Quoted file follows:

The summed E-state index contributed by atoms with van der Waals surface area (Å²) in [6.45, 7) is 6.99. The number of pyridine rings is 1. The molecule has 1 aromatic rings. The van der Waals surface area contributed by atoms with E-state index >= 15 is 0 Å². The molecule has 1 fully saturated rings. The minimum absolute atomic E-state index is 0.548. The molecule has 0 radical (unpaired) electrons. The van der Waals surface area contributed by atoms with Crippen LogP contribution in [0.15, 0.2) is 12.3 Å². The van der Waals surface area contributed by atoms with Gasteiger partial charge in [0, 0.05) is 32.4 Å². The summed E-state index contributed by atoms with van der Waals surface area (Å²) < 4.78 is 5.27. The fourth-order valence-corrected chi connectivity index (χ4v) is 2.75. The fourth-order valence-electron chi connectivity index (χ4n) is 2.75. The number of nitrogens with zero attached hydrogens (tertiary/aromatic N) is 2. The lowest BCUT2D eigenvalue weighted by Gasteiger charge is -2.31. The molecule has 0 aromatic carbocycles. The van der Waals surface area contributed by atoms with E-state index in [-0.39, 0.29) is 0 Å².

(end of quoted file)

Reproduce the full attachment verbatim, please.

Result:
The summed E-state index contributed by atoms with van der Waals surface area (Å²) in [6.45, 7) is 6.99. The number of pyridine rings is 1. The molecule has 1 aromatic rings. The van der Waals surface area contributed by atoms with E-state index >= 15 is 0 Å². The molecule has 1 fully saturated rings. The minimum absolute atomic E-state index is 0.548. The molecule has 0 radical (unpaired) electrons. The van der Waals surface area contributed by atoms with Crippen LogP contribution in [0.15, 0.2) is 12.3 Å². The van der Waals surface area contributed by atoms with Gasteiger partial charge in [0, 0.05) is 32.4 Å². The summed E-state index contributed by atoms with van der Waals surface area (Å²) < 4.78 is 5.27. The fourth-order valence-corrected chi connectivity index (χ4v) is 2.75. The fourth-order valence-electron chi connectivity index (χ4n) is 2.75. The number of nitrogens with zero attached hydrogens (tertiary/aromatic N) is 2. The lowest BCUT2D eigenvalue weighted by Gasteiger charge is -2.31. The molecule has 0 aromatic carbocycles. The van der Waals surface area contributed by atoms with E-state index in [-0.39, 0.29) is 0 Å².